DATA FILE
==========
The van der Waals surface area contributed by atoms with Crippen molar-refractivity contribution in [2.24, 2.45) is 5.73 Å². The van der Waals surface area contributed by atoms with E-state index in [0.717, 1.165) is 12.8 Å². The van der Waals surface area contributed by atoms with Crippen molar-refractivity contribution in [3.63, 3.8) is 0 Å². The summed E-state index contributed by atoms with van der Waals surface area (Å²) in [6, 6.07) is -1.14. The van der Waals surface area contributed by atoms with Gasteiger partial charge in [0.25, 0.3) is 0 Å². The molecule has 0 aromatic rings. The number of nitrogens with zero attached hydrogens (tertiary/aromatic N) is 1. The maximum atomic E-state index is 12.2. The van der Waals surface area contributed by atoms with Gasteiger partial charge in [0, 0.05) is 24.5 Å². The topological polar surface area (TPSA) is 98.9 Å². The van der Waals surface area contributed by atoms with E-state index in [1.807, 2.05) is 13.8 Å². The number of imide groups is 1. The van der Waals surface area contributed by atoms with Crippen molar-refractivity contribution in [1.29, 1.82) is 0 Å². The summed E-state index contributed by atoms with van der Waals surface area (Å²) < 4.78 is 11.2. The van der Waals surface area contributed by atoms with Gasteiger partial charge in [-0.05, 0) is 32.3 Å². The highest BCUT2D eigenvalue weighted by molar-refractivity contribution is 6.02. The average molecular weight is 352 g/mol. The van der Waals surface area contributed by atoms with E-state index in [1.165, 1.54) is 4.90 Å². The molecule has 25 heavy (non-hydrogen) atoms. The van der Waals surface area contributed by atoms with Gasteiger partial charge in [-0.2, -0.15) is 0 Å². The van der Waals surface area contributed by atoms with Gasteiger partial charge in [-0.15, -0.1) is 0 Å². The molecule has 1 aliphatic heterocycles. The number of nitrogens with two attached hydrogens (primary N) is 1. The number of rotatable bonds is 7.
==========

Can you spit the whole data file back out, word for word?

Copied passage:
The van der Waals surface area contributed by atoms with Crippen molar-refractivity contribution in [2.24, 2.45) is 5.73 Å². The van der Waals surface area contributed by atoms with E-state index in [0.717, 1.165) is 12.8 Å². The van der Waals surface area contributed by atoms with Crippen molar-refractivity contribution in [3.63, 3.8) is 0 Å². The summed E-state index contributed by atoms with van der Waals surface area (Å²) in [6, 6.07) is -1.14. The van der Waals surface area contributed by atoms with Gasteiger partial charge in [0.25, 0.3) is 0 Å². The molecule has 0 aromatic rings. The number of nitrogens with zero attached hydrogens (tertiary/aromatic N) is 1. The maximum atomic E-state index is 12.2. The van der Waals surface area contributed by atoms with Gasteiger partial charge in [0, 0.05) is 24.5 Å². The topological polar surface area (TPSA) is 98.9 Å². The van der Waals surface area contributed by atoms with E-state index in [1.807, 2.05) is 13.8 Å². The number of imide groups is 1. The van der Waals surface area contributed by atoms with Crippen molar-refractivity contribution in [1.29, 1.82) is 0 Å². The summed E-state index contributed by atoms with van der Waals surface area (Å²) < 4.78 is 11.2. The van der Waals surface area contributed by atoms with Gasteiger partial charge in [-0.05, 0) is 32.3 Å². The highest BCUT2D eigenvalue weighted by molar-refractivity contribution is 6.02. The average molecular weight is 352 g/mol. The van der Waals surface area contributed by atoms with E-state index in [1.165, 1.54) is 4.90 Å². The molecule has 25 heavy (non-hydrogen) atoms. The van der Waals surface area contributed by atoms with Gasteiger partial charge in [-0.2, -0.15) is 0 Å². The van der Waals surface area contributed by atoms with Gasteiger partial charge in [-0.15, -0.1) is 0 Å². The molecule has 1 aliphatic heterocycles. The number of nitrogens with two attached hydrogens (primary N) is 1. The number of rotatable bonds is 7.